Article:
Archive for the ‘Live On @Twitter’ Category

There are benefits to being an insomniac. One is that you don’t have to work hard to stay up into the dead of night to watch the kind of movies that only air in the dead of night. Turner Classic Movies has a series this month called Silent Sundays, and the other night they aired a movie I’ve been meaning to see for a while:

Laugh, Clown, Laugh.

Laugh, Clown, Laugh (1928), based on a play and directed by Herbert Brenon, is a vehicle for the great Lon Chaney: Here he plays a travelling circus clown named Tito, who finds a baby girl he names Simonetta, takes her in and raises her to be a fellow performer. As she grows up, into a beautiful adolescent, he realizes to his confusion that he’s fallen in love with her. And then he has competition in the form of a dashing gentleman named Luigi.

The story has obvious echoes of the opera Pagliacci, but a more fun way to look at it for modern movie fans is that it’s Léon (The Professional) but with Italian clowns instead of Gallic assassins. The ingenue is played by Loretta Young, who went on to a long career in Hollywood, who from her appearance here seems to have been the Natalie Portman of her day.

But this is Lon Chaney’s show, and as usual, even to modern eyes his performance is compelling and affecting. For me, as with many people of my generation, it can take some work to get into a silent movie, but it’s not that way with Chaney’s filmography. For one thing, he almost always played grotesques, eccentrics, and freaks — that stuff works in any era.

For another, and maybe it’s the nature of the roles, but Chaney feels more expressive and more demonstrative than pretty much any other well-known performer of the era, to me at least. His acting is always perfectly modulated, neither too much nor too little, and thereby ensures that you hardly need the title cards to follow the story.

Laugh, Clown, Laugh is a great showcase for Lon Chaney, and the nature of the circus setting makes it a baroque experience, and well worth watching, but to me, it didn’t feel quite as transcendently weird as the movies I’ve seen that Chaney made with director Tod Browning. One of those is The Unknown.

It was probably Hugo that did it, but I went on a silent movie kick for a while there. So this is a movie I only got around to at the end of last year. It holds up and then some. The Unknown (1927) is one of the strongest collaborations between director Tod Browning and star Lon Chaney. In it, Lon Chaney plays an armless knife thrower named Alonzo The Armless.

For real now: Doesn’t that make you want to skip the rest of this article right now and go watch this movie?

All of the Tod Browning/ Lon Chaney collaborations I’ve seen are exactly this level of crazy. These two artists were, for a while there, as perfect a match as Leone and Eastwood. Besides his command of eerie and ominous atmosphere behind the camera, Browning had been a circus performer himself, a clown and a daredevil, so he knew these worlds. Chaney was a master of pathos and the macabre, fully able to meet any of the bizarre physical demands Browning needed from him.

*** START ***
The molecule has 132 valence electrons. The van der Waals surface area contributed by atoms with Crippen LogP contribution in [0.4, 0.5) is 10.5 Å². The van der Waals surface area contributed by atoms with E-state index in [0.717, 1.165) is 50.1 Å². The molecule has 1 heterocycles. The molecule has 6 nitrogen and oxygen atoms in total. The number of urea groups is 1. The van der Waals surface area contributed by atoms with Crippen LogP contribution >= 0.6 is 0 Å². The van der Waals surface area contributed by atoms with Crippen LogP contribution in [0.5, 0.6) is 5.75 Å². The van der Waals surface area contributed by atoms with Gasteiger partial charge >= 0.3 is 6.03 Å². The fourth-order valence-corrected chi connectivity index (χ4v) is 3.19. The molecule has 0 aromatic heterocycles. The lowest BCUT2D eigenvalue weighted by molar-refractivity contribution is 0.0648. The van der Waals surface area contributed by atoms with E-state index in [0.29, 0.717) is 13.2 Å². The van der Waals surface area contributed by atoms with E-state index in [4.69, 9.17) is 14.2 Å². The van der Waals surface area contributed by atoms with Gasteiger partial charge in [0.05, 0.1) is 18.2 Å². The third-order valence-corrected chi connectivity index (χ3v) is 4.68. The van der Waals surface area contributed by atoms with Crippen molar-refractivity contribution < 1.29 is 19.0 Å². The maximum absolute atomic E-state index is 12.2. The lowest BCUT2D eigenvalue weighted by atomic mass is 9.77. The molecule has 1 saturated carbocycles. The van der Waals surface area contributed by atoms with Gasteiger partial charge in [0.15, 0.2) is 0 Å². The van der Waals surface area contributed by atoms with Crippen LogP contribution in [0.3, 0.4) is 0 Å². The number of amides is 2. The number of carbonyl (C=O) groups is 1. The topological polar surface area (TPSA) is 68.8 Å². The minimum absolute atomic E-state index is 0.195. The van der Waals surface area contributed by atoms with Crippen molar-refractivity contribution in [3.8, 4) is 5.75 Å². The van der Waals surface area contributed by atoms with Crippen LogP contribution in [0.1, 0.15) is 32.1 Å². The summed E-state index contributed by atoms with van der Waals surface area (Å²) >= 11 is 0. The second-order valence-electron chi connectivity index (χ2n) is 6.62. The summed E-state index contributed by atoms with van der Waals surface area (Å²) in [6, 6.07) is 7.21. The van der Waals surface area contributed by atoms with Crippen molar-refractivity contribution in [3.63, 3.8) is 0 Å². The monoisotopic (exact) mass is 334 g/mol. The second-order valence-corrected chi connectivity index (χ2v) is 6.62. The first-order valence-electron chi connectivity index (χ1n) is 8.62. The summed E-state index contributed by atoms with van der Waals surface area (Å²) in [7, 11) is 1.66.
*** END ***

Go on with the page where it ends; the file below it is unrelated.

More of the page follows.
Needless to say I’m a Tod Browning fan. Nobody else made movies like his. The closest you could come, for that mix of playful and menacing, is arguably early Tim Burton, or recent Alex De La Iglesia. I spent time studying Browning’s movies, most notably Freaks, for one of the comics I wrote. (Still available in stores and online!)

But Freaks came a few years after The Unknown — it’s better-known because it has sound and because the titular “freaks” were actually deformed, whereas Chaney was only playing at it (albeit doing so while in excruciating pain, if you read up on the history.) The Unknown also comes before Laugh, Clown, Laugh in the Lon Chaney chronology. This is a much more depraved character, in a much more depraved movie.

Chaney plays Alonzo The Armless, a sideshow freak whose act is flinging knives at his partner Nanon (Joan Crawford) using only his feet. He can do other things with his feet, such as play guitar…

…But the main thing to look out for is that knife-throwing. Alonzo’s not that nice a guy, and he’s also a fake. Turns out he has both his arms — he’s only hiding out in the circus because he’s a career criminal, who is easily identifiable because he has two thumbs on one hand.






This movie is wild. Okay, so Alonzo is a genetic aberration, but not the kind he purports to be. It’s the perfect cover story! Because not only does he need to hide his identity from the authorities, but he’s trying to not let on to Nanon, the woman he loves, that he is THE SAME TWO-THUMBED MAN WHO KILLED HER FATHER!

Alonzo’s only confidante is a little person named Cojo. It really just keeps getting better, doesn’t it? Alonzo fumes to Cojo as his beloved Nanon gets closer to the circus strongman — but not too close, as since her father was killed, she has developed a phobia of being held. This in turn leaves the door wide open for the romantic advances of Alonzo, as long as he doesn’t reveal to her that he actually does have arms. (It’s a little bit like Tootsie!) Alonzo gets so wrapped up in his babe that he makes the spectacularly bad decision to go get his arms amputated. Fellas, don’t make this mistake with your lady, and I’ll tell you why: While he’s recovering, Nanon gets over her arm phobia. Not only that, but she announces that she’s marrying the circus strongman. Well, Alonzo doesn’t take this news well at all, and that’s where everything gets really Tod Browning all over everybody.